Kilroy Joins the Army – Part XII – Con Leave


My friend and fellow Not Operator author, Kilroy, said he was joining the US Army last year. We realized that his experiences would make for an interesting read, especially when there are so few online writings about what it is like, emotionally and physically, to experience modern basic training and beyond. He agreed to keep a journal of his time, and that we would publish it to Not Operator.

This week’s entry in the series is a bit different from the rest, as it will not be comprised of Kilroy’s journal entries, but rather my own observations of Kilroy during his Con Leave.

All entries in the Kilroy Joins the Army Series can be found here.

Without further ado, welcome to Kilroy Joins the Army – Part XII – Con Leave.


Kilroy arrived back home from BCT with a buzzed haircut and a pair of crutches. He spent his first few days at his parents’ home, but eventually headed down to San Diego to hang out here with me and a few other friends.

He seemed to be in pretty good spirits despite being in constant pain. The doctors told him he needed to stick to the crutches for a while before he could switch to a cane for walking.

It was clear Kilroy was still on an east coast military schedule, as he had the tendency to wake up ridiculously early, even after some adjustment he tended to wake up at 6 AM at the latest.

The first weekend he was here, Kilroy and I went to a specialty soda store and bought a selection of different colas. Kilroy tended to love Coke, but ever since we discovered Boylan’s Cane Cola, that became our new favorite. We figured that we could taste test a variety of colas and take notes to determine which one was the best.

Kilroy and I would split a soda during lunch, sip it, and take notes on the aroma and flavor (much like you would a scotch). For those who might be curious, our favorite cola from our rigorous taste-testing still ended up being Boylan’s cola, with Mr. Cola coming in as a close second.

We spent a fair bit of time catching Kilroy up on movies and TV shows he missed during his time at BCT, and he took the opportunity to get some gaming in as well. Fortunately, we were able to indulge our Kung Fu movie addiction as well (my Jackie Chan obsession is well documented).

Kilroy and I were able to spend a fair bit of time experimenting with perfecting homemade Neapolitan pizza, which we had been working on before he joined the Army as well I had ordered an Uuni 2 wood fired pizza oven before he shipped out, but it didn’t arrive until he was already at BCT.

Finally, Kilroy had a chance to try out the 840°F oven for himself. It really makes a significant difference when compared with a traditional electric oven and pizza stone, cooking a pizza in about one tenth of the time and provides leoparding on the crust as well. The Uuni 2 also does a fantastic job with steaks – it sears and chars perfectly and leaves the inside medium-rare.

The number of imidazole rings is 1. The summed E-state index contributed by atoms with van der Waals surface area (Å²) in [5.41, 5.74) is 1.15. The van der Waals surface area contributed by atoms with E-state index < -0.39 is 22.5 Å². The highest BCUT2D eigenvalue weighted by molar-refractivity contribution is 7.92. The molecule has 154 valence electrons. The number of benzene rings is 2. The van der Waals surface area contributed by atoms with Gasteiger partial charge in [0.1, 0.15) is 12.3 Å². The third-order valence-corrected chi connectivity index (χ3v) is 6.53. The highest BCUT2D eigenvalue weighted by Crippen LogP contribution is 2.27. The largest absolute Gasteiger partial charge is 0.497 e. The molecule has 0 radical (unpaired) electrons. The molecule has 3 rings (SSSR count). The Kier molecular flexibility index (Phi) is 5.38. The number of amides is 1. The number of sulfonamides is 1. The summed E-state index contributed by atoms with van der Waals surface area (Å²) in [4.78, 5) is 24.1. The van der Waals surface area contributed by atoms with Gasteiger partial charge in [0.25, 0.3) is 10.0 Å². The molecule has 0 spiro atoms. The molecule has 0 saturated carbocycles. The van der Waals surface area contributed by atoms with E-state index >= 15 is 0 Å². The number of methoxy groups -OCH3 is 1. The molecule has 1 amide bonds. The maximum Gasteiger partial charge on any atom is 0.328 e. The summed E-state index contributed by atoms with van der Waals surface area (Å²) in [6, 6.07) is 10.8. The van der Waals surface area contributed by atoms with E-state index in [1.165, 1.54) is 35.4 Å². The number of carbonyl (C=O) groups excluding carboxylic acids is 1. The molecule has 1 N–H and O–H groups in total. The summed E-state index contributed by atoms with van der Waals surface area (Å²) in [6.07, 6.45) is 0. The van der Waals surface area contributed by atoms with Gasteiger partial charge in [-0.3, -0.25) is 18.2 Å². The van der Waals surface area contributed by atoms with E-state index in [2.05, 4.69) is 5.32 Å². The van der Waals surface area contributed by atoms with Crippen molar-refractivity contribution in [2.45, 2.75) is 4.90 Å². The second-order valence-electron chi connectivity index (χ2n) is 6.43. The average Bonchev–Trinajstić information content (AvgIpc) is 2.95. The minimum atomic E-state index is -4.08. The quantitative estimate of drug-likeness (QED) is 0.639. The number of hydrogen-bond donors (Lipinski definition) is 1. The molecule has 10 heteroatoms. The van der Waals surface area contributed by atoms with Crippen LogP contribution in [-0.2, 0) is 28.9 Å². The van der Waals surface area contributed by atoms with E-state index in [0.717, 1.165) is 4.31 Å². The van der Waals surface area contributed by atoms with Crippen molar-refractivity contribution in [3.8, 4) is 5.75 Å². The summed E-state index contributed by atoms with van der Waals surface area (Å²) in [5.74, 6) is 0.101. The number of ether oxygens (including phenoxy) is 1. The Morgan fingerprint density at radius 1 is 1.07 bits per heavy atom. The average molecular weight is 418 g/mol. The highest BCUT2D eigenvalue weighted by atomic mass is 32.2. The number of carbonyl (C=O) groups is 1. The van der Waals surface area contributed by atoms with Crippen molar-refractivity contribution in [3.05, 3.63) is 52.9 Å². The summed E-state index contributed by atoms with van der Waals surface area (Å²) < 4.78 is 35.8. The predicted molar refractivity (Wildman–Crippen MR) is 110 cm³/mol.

Most of the time Kilroy and I spent together during his Con Leave revolved around food for two main reasons. The first is that we tend to iterate well when collaborating on food. The second reason is, because after the food in BCT, Kilroy was anxious to drastically increase the quality of the food he was eating. He wanted to get as much good food before heading back to Ft. Jackson for FTC (Fitness Training Company) and another round of BCT.

Life for us during that month was basically a throwback to college. We were just hanging out, gaming, watching Kung Fu and Hong Kong action films, and experimenting with food. All of these activities seemed quite necessary for Kilroy to help decompress after BCT and surgery.

Kilroy was annoyed by his situation, mostly seeing it as an inconvenience. He was anxious to be done with BCT already and start AIT (Advanced Individual Training) as soon as possible, so there was definitely a sense of restlessness during his time off.

Once he was back home, any feelings of regret he might’ve harbored about joining the Army were not present. He seemed content with his decision to join, and it was clear to him that it was the career path he wanted to take.

He even spent a fair amount of time doing research on Army policy, as well as reading accounts of other people’s experiences in FTC. Kilroy wanted to know what to expect and how likely he was to succeed in his goal of recovering fully during the timespan mandated by the Army.

Luckily, things worked out for the best for Kilroy. When he shipped back out, he was feeling much better both physically and mentally. He ended up making a full medical recovery and continued on in his military career, but I’ll leave the details of those experiences for future entries in the series.


This ends Kilroy Joins the Army – Part XII – Con Leave. The next article will pick up with Kilroy going into the FTC (Fitness Training Company) for physical therapy. Stay tuned for Kilroy Joins the Army – Part XIII – FTC.